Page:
The Gill-Montague Regional School Committee has voted to change the Turners Falls High School mascot from the “Indians” in a 6-3 vote on Tuesday night.
About 70 were in the crowd of the auditorium as the five-month debate came to an unanticipated close when the School Committee voted to change after an hour of discussion on the issue.
The School Committee was partially through a process to review the mascot that they discontinued last meeting. Those who advocated for the vote said it was because the process had become overwhelmingly divisive in the towns and schools.
Read the full report by Miranda Davis in the Greenfield Recorder!
Video coverage of the School Committee meeting from Montague Community Television:
More coverage (some duplicate wire services):
School committee voted to remove Turners Falls High School ‘Indians’ mascot
Liz Greene Charlebois, recent chair of the New Hampshire Commission on Native American Affairs (NHCNNA), appeared on last night’s Chronicle by WMUR, reflecting on the Standing Rock resistance. Thank you Liz! At about 1 minute in… #NoDAPL #Abenaki
Video and transcript here.
Video from Montague Community Television of the final (for now) community forum to share insights concerning the debate about the athletic mascot/logo at Turners Falls High School in the Gill-Montague (MA) Regional School District.
Lucy Cannon Neel, Chairperson of the Vermont Commission on Native American Affairs presented at the Benson Village School on December 21, 2016. Lucy shared about the history and continued presence of Native Americans in what is now the state of Vermont. The students experienced traditional cultural materials as well; they were even able to drum (video below)!
Op-Ed in the Greenfield Recorder Dec. 16, 2016. Full column here.
Trying to sort out the issues, let alone the feelings, associated with Gill-Montague Regional School District’s “Indians” mascot can be challenging.But the picture should be clearer with respect to the “Tomahawk Chop” — a way cheerleaders and pep band charged up the football team’s fans, until the School Committee banned the practice in 2009, that is.
The School Committee at that time concluded correctly that the gesture, however innocently employed, was offensive to Native Americans. The committee chose to ban the practice, specifically citing the band and cheerleaders in the minutes of the meeting, although the discussion preceding the vote implied the ban would apply to all school-sponsored groups.
That was well and good, and concern over the chop faded. But, unfortunately, school officials never codified the school board vote into a written policy that was spelled out in the student handbook or athletic codes. So, many in the community became confused and upset when their football team was criticized for using the chop at the Thanksgiving Day game — for violating a policy that was actually hard to find.
The last few words of the column could be taken as an insightful Freudian slip: “…although we think that should remain a settled issue.”
An editorial in the 12.08.2016 Greenfield Recorder, following the Thanksgiving game incidents. Full op-ed here.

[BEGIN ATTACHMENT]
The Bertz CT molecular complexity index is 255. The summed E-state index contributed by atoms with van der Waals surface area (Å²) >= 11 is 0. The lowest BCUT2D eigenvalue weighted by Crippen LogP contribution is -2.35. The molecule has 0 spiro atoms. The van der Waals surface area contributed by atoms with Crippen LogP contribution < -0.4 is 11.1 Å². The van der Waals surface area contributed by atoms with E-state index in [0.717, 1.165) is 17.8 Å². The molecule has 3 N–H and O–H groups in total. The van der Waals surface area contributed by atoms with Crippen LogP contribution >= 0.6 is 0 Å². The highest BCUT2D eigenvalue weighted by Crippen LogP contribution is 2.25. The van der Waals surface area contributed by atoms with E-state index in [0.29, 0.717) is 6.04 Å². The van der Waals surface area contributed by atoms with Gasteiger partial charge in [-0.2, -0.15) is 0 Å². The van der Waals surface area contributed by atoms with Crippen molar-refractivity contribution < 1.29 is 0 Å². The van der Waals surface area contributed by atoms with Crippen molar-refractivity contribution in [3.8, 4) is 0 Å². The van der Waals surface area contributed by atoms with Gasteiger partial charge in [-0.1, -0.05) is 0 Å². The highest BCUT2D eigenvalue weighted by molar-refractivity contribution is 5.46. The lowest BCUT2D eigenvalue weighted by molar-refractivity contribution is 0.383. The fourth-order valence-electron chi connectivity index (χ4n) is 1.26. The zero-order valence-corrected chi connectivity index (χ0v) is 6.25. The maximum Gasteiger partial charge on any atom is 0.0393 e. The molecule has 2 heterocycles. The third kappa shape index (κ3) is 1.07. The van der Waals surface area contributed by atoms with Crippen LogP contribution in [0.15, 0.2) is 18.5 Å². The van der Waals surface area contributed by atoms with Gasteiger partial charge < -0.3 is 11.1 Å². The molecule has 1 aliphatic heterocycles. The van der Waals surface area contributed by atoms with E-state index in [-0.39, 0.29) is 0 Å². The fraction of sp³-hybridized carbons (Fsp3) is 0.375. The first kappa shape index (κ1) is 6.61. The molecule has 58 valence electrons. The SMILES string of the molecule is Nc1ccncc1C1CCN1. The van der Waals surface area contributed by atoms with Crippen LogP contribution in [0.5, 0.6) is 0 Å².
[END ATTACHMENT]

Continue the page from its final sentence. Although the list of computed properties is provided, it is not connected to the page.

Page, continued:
As the Gill-Montague Regional School Committee continues to work toward a decision on whether to continue using Indians as its team nickname, a teaching moment has emerged from the recent Thanksgiving Day football game.
Since the fall, the School Committee has been taking steps to guide its decision— from airing public sentiment at hearings to gathering relevant historical and cultural information from local experts.
While this process is an important one, it has also provided a public stage for conflict between those who see the Indians nickname evoking respect and school pride and others who say it is hurtful and insensitive to Native Americans. Into this heated but generally civil debate, a headdress and the “Tomahawk Chop” made an appearance during the game between Turners Falls and longtime rival, Greenfield.
A 2013 film from submedia.tv, featuring stories from several First Nations bringing indigenous resistance to the construction of fossil fuel pipelines. Timely and ongoing, a continuation of 500 years of colonialism…
The “Line 9″ and “Energy East” pipelines threaten to bring tar sands “crude” from Alberta for export through ports in the Atlantic. These pipelines will traverse through many Indigenous communities and natural areas, threatening not only the health of the land but the sovereignty of these territories and their peoples. We have teamed up with Indigenous organizer Amanda Lickers to produce a Kahsatstenhsera: Indigenous Resistance to Tar Sands Pipelines. This video will focuses on Indigenous resistance and seeks to build capacity in Indigenous and non-Indigenous communities by providing an educational and accessible resource to build awareness across communities. Featuring stories and perspectives from land defenders in Athabasca Chipewyan, Aamjiwnaang, Six Nations of the Grand River, Kanehsatà:ke, and Elsipogtog First Nations, this video will not only educates the public on the issues being faced by pipeline construction and expansion, but showcases Indigenous resistance and provide an anti-colonial lens for understanding environmental destruction.